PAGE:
Brian Gavin, "Brian the Cutter" and Richard Homer recently met at a meeting arranged by Wink Jones of Winfield's in Boise, Idaho, and a good friend of both men. Homer is an Award-winning gemstone faceter who had his exquisite gemstone collection on hand for Gavin to enjoy. Although Brian had read about and seen numerous pictorial examples of Homer's work, the two had never met face to face.
Homer pioneered the concave-cutting technique. Whereas most gemstones are usually cut flat, Homer radically curves and cups facets along the pavilion, girdle, and table of traditionally shaped gemstones to make them explode with light and color. The hallmark of his work is remarkable brilliance. Richard considers his most noteworthy skill his creativity in new design, which often requires new cutting techniques and procedures that in turn require specialized tools that he creates to suit his needs.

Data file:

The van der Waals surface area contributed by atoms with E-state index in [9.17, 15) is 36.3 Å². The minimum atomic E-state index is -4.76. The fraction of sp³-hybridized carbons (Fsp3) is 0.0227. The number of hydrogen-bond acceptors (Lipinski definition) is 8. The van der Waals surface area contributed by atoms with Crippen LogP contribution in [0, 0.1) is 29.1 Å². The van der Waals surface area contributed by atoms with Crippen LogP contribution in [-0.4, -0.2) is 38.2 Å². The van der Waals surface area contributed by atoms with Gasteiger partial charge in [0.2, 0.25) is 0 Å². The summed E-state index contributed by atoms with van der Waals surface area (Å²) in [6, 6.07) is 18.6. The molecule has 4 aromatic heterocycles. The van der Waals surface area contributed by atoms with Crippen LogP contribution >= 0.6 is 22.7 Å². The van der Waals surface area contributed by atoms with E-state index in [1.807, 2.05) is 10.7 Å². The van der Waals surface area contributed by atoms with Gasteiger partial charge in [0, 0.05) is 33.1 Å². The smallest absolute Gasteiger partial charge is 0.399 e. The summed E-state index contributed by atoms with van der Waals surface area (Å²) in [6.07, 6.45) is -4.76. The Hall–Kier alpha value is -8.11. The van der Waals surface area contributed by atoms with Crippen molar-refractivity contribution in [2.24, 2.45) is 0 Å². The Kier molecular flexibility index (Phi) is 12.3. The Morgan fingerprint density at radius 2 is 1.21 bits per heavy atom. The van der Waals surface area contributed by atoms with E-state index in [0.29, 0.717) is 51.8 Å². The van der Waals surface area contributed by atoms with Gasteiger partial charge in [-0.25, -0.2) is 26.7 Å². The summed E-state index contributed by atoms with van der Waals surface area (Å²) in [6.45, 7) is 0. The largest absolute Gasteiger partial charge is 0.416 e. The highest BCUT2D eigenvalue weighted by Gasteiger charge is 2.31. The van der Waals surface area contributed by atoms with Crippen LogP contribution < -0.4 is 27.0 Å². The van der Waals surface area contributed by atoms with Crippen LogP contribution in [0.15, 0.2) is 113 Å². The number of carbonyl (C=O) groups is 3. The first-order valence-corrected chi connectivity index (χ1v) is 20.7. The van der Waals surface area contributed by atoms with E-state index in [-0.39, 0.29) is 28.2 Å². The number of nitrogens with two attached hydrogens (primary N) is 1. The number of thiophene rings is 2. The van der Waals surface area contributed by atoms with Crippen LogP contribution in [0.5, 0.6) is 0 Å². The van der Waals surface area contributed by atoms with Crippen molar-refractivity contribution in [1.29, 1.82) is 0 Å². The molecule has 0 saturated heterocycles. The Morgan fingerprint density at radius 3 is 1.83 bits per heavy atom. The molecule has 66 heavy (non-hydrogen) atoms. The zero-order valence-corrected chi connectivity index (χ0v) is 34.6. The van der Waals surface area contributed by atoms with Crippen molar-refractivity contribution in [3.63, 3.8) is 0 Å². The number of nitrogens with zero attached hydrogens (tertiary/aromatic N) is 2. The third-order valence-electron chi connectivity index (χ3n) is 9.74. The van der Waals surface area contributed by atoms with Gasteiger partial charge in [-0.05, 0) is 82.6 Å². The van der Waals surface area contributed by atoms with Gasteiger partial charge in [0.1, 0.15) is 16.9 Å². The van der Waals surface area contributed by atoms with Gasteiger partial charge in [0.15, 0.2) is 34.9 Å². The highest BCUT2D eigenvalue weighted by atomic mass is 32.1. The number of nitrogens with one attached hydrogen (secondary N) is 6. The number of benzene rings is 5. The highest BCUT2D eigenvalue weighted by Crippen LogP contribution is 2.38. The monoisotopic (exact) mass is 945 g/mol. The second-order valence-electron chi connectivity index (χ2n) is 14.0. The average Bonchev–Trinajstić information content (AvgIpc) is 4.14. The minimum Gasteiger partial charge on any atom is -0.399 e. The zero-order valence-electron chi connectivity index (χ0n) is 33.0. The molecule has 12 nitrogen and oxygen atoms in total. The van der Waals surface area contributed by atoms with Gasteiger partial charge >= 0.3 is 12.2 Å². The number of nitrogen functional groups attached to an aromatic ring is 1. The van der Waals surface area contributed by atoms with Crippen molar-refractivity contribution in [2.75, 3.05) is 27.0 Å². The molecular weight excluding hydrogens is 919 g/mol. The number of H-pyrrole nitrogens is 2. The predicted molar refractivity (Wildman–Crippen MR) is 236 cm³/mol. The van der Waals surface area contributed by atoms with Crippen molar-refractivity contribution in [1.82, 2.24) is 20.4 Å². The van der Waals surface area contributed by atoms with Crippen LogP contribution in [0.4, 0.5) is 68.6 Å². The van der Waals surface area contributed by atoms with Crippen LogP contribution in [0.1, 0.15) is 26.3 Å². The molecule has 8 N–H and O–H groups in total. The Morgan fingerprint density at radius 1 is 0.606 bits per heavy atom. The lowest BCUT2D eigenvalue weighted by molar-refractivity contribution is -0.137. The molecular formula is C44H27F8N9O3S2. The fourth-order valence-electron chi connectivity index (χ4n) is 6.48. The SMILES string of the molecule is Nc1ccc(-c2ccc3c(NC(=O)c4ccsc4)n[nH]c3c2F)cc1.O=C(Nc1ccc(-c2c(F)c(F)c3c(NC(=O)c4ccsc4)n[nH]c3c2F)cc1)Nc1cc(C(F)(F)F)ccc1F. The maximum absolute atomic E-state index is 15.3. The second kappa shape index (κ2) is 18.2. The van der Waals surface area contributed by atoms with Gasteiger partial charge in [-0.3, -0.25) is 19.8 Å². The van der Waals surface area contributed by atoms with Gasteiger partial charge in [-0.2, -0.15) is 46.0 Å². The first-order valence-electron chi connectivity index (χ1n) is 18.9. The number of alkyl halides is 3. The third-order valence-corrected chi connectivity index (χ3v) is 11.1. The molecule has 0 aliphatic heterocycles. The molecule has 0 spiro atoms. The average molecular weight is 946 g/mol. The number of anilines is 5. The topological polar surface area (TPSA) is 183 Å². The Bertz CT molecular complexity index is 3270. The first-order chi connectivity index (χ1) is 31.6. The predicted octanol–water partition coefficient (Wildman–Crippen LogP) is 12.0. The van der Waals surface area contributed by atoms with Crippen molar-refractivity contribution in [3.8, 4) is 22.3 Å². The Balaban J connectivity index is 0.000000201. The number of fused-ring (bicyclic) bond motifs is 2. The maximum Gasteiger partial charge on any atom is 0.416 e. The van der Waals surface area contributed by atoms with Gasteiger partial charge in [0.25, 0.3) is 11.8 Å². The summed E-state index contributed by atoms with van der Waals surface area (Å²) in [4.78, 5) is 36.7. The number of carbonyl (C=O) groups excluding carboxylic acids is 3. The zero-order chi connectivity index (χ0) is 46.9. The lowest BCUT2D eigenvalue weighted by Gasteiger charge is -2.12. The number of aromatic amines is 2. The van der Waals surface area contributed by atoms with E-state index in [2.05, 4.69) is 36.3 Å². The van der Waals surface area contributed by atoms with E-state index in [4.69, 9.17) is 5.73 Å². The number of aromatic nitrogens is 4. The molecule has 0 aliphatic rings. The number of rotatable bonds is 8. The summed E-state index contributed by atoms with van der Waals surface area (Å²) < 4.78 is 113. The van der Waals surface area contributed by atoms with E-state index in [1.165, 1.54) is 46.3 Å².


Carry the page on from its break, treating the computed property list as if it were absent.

Richard has won 15 American Gem Trade Association Cutting Edge Awards. He has also set records cutting one of the world's largest gemstones; the 20,769ct Adiël Topaz and some of the rarest, including Tashmarine, Kyanite, and Paraiba Tourmaline. Lesley Harris was on hand to enjoy the beautiful gem stones too.